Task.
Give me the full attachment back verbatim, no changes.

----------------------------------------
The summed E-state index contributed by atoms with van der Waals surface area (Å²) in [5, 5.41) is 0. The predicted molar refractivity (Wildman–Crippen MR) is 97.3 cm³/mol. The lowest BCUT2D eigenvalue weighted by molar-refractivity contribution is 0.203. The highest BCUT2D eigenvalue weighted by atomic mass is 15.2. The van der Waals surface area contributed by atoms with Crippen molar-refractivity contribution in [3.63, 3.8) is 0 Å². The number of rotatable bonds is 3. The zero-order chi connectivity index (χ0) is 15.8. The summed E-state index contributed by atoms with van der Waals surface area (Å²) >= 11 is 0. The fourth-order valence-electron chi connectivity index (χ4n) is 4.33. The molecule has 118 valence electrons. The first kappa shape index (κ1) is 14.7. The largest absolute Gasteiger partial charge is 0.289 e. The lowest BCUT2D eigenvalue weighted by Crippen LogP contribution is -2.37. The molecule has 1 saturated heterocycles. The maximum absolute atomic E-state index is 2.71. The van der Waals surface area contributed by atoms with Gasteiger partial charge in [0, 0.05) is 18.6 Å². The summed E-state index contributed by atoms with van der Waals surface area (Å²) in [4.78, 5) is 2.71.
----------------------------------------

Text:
The summed E-state index contributed by atoms with van der Waals surface area (Å²) in [5, 5.41) is 0. The predicted molar refractivity (Wildman–Crippen MR) is 97.3 cm³/mol. The lowest BCUT2D eigenvalue weighted by molar-refractivity contribution is 0.203. The highest BCUT2D eigenvalue weighted by atomic mass is 15.2. The van der Waals surface area contributed by atoms with Crippen molar-refractivity contribution in [3.63, 3.8) is 0 Å². The number of rotatable bonds is 3. The zero-order chi connectivity index (χ0) is 15.8. The summed E-state index contributed by atoms with van der Waals surface area (Å²) >= 11 is 0. The fourth-order valence-electron chi connectivity index (χ4n) is 4.33. The molecule has 118 valence electrons. The first kappa shape index (κ1) is 14.7. The largest absolute Gasteiger partial charge is 0.289 e. The lowest BCUT2D eigenvalue weighted by Crippen LogP contribution is -2.37. The molecule has 1 saturated heterocycles. The maximum absolute atomic E-state index is 2.71. The van der Waals surface area contributed by atoms with Gasteiger partial charge in [0, 0.05) is 18.6 Å². The summed E-state index contributed by atoms with van der Waals surface area (Å²) in [4.78, 5) is 2.71.